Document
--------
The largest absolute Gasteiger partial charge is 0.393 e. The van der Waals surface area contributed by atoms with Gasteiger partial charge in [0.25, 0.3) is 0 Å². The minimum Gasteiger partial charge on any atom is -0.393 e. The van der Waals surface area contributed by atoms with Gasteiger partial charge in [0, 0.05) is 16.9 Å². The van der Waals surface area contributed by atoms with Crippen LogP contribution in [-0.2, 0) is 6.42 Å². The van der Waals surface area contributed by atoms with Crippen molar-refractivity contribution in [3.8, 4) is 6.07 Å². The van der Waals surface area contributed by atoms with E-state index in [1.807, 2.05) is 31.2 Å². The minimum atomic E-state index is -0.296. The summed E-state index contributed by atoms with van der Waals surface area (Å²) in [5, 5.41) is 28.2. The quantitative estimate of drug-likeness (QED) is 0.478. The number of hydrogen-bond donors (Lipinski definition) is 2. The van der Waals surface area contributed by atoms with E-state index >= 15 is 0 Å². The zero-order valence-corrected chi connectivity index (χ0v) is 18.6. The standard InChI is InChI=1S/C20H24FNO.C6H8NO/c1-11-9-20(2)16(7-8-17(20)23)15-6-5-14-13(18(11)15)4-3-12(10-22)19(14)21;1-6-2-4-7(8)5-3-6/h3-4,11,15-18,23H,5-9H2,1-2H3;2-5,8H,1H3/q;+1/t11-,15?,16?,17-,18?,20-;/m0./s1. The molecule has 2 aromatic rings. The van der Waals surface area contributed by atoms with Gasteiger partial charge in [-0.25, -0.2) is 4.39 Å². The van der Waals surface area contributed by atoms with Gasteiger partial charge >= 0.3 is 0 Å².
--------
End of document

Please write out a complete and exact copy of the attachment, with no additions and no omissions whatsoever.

The largest absolute Gasteiger partial charge is 0.393 e. The van der Waals surface area contributed by atoms with Gasteiger partial charge in [0.25, 0.3) is 0 Å². The minimum Gasteiger partial charge on any atom is -0.393 e. The van der Waals surface area contributed by atoms with Gasteiger partial charge in [0, 0.05) is 16.9 Å². The van der Waals surface area contributed by atoms with Crippen LogP contribution in [-0.2, 0) is 6.42 Å². The van der Waals surface area contributed by atoms with Crippen molar-refractivity contribution in [3.8, 4) is 6.07 Å². The van der Waals surface area contributed by atoms with E-state index in [1.807, 2.05) is 31.2 Å². The minimum atomic E-state index is -0.296. The summed E-state index contributed by atoms with van der Waals surface area (Å²) in [5, 5.41) is 28.2. The quantitative estimate of drug-likeness (QED) is 0.478. The number of hydrogen-bond donors (Lipinski definition) is 2. The van der Waals surface area contributed by atoms with E-state index >= 15 is 0 Å². The zero-order valence-corrected chi connectivity index (χ0v) is 18.6. The standard InChI is InChI=1S/C20H24FNO.C6H8NO/c1-11-9-20(2)16(7-8-17(20)23)15-6-5-14-13(18(11)15)4-3-12(10-22)19(14)21;1-6-2-4-7(8)5-3-6/h3-4,11,15-18,23H,5-9H2,1-2H3;2-5,8H,1H3/q;+1/t11-,15?,16?,17-,18?,20-;/m0./s1. The molecule has 2 aromatic rings. The van der Waals surface area contributed by atoms with Gasteiger partial charge in [-0.25, -0.2) is 4.39 Å². The van der Waals surface area contributed by atoms with Gasteiger partial charge >= 0.3 is 0 Å².